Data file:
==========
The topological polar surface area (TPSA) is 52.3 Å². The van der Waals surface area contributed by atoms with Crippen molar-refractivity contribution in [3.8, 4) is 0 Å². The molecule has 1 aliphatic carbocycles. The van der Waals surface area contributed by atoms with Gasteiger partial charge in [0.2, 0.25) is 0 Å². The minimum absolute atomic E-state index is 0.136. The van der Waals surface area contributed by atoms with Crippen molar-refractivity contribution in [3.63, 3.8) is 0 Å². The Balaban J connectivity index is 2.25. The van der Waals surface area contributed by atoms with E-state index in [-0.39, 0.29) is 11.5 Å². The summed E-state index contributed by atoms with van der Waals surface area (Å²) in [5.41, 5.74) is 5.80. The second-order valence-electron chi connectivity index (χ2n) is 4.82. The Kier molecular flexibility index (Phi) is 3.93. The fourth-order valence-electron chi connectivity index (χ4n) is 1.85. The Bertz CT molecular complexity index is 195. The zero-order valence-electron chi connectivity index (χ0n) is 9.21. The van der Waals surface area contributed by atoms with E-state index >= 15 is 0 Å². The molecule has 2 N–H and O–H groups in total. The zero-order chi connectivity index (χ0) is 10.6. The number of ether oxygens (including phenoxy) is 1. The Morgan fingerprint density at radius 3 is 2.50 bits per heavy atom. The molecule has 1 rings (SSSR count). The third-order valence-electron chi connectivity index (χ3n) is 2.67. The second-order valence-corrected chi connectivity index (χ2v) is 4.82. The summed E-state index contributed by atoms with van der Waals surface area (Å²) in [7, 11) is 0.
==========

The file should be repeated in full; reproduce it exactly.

The topological polar surface area (TPSA) is 52.3 Å². The van der Waals surface area contributed by atoms with Crippen molar-refractivity contribution in [3.8, 4) is 0 Å². The molecule has 1 aliphatic carbocycles. The van der Waals surface area contributed by atoms with Gasteiger partial charge in [0.2, 0.25) is 0 Å². The minimum absolute atomic E-state index is 0.136. The van der Waals surface area contributed by atoms with Crippen molar-refractivity contribution in [3.63, 3.8) is 0 Å². The Balaban J connectivity index is 2.25. The van der Waals surface area contributed by atoms with E-state index in [-0.39, 0.29) is 11.5 Å². The summed E-state index contributed by atoms with van der Waals surface area (Å²) in [5.41, 5.74) is 5.80. The second-order valence-electron chi connectivity index (χ2n) is 4.82. The Kier molecular flexibility index (Phi) is 3.93. The fourth-order valence-electron chi connectivity index (χ4n) is 1.85. The Bertz CT molecular complexity index is 195. The zero-order valence-electron chi connectivity index (χ0n) is 9.21. The van der Waals surface area contributed by atoms with E-state index >= 15 is 0 Å². The molecule has 2 N–H and O–H groups in total. The zero-order chi connectivity index (χ0) is 10.6. The number of ether oxygens (including phenoxy) is 1. The Morgan fingerprint density at radius 3 is 2.50 bits per heavy atom. The molecule has 1 rings (SSSR count). The third-order valence-electron chi connectivity index (χ3n) is 2.67. The second-order valence-corrected chi connectivity index (χ2v) is 4.82. The summed E-state index contributed by atoms with van der Waals surface area (Å²) in [7, 11) is 0.